Emphysema is one of the major pathological abnormalities associated with chronic obstructive pulmonary disease. The protease/antiprotease imbalance and inflammation resulting from oxidative stress have been attributed to the pathogenesis of emphysema. Nrf2 is believed to protect against oxidative tissue damage through the transcriptional activation of a battery of antioxidant enzymes. In this study, we investigated the protective role of Nrf2 in the development of emphysema using elastase-induced emphysema as our model system. We found that elastase-provoked emphysema was markedly exacerbated in Nrf2-knockout (KO) mice compared with wild-type mice. The severity of emphysema in Nrf2-KO mice correlated intimately with the degree of lung inflammation in the initial stage of elastase treatment. The highly inducible expression of antioxidant and antiprotease genes observed in wild-type alveolar macrophages was significantly attenuated in the lungs of Nrf2-KO mice. Interestingly, transplantation of wild-type bone marrow cells into Nrf2-KO mice retarded the development of initial lung inflammation and subsequent emphysema, and this improvement correlated well with the appearance of macrophages expressing Nrf2-regulated antiprotease and antioxidant genes. Thus, Nrf2 appears to exert its protective effects through the transcriptional activation of antiprotease and antioxidant genes in alveolar macrophages.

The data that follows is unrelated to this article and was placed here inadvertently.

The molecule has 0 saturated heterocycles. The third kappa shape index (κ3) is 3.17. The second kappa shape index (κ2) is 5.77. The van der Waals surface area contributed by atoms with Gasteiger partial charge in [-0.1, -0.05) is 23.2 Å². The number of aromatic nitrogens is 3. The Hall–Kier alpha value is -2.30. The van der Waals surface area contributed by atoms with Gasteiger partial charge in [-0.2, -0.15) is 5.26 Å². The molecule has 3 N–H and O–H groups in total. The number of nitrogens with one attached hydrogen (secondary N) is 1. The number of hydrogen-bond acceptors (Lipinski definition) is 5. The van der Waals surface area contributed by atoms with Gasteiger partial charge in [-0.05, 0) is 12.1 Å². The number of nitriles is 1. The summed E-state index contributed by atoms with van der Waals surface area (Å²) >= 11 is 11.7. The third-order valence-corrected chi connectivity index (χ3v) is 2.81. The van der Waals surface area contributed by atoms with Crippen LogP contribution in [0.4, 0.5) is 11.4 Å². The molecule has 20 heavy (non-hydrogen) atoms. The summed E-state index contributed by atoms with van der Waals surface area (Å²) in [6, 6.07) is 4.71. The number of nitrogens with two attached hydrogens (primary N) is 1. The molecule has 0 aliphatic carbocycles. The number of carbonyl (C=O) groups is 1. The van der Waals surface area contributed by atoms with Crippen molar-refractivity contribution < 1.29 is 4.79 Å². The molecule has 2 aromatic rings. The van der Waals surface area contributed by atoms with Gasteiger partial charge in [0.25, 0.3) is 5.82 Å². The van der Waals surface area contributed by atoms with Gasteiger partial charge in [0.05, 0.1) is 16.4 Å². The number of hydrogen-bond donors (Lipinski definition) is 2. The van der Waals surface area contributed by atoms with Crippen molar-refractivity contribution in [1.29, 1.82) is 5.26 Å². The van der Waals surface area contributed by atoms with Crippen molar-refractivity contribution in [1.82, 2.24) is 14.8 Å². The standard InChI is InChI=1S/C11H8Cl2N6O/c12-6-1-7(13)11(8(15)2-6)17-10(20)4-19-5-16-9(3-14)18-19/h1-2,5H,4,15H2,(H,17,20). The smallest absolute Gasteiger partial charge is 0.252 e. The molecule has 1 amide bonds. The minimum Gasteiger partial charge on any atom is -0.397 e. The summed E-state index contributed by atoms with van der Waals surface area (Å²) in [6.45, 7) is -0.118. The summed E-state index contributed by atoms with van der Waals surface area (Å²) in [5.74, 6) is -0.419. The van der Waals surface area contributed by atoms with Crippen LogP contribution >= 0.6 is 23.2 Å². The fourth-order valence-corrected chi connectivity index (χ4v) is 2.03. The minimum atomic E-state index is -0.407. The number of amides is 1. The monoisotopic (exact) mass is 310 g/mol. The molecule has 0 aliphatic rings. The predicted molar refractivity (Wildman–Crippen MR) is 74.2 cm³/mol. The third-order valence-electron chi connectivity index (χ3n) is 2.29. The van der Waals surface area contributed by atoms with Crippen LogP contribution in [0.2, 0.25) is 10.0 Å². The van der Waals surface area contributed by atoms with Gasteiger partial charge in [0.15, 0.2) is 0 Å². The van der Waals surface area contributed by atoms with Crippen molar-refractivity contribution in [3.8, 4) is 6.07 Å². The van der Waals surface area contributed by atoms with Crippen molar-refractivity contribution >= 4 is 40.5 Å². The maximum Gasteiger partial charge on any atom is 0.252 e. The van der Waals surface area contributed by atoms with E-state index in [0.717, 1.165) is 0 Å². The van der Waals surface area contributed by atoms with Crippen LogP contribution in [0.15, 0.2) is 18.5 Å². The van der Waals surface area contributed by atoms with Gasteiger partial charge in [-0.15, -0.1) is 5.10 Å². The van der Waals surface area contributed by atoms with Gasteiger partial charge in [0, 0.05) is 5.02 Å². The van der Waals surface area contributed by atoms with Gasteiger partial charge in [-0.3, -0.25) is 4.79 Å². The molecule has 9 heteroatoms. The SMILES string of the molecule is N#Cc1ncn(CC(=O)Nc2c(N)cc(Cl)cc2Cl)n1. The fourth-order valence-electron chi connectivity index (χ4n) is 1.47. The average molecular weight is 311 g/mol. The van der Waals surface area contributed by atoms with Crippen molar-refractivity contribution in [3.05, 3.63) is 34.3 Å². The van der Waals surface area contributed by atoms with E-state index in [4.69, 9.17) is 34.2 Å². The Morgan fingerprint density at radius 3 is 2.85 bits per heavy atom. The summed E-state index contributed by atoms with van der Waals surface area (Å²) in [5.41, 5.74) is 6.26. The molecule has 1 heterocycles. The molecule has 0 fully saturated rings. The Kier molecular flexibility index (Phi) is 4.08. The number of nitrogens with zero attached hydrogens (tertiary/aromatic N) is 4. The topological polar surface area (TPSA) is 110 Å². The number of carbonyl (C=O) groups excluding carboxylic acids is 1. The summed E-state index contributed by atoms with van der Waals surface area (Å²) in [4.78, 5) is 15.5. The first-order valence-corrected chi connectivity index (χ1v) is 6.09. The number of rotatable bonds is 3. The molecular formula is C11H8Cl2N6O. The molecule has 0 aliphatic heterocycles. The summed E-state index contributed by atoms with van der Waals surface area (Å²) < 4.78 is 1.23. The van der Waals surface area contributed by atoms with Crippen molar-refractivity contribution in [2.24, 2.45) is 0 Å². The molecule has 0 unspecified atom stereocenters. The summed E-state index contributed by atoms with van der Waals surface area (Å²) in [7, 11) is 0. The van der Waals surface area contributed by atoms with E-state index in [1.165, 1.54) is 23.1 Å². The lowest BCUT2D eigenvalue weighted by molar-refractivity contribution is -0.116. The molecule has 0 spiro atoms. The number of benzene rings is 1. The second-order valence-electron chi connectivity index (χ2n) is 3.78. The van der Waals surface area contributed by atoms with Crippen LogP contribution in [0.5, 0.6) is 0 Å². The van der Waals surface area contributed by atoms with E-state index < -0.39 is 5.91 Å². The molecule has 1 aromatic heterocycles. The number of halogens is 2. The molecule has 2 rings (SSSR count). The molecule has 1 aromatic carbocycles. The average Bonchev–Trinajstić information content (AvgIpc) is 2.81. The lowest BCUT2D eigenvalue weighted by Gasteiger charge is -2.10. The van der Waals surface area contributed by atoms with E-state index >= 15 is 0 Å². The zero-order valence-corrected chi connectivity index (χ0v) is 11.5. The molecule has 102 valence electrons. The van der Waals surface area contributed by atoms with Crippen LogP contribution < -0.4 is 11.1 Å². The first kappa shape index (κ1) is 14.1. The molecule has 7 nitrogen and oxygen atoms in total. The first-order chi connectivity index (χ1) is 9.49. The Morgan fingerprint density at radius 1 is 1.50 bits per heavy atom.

ASJC Scopus subject areas
- Immunology and Allergy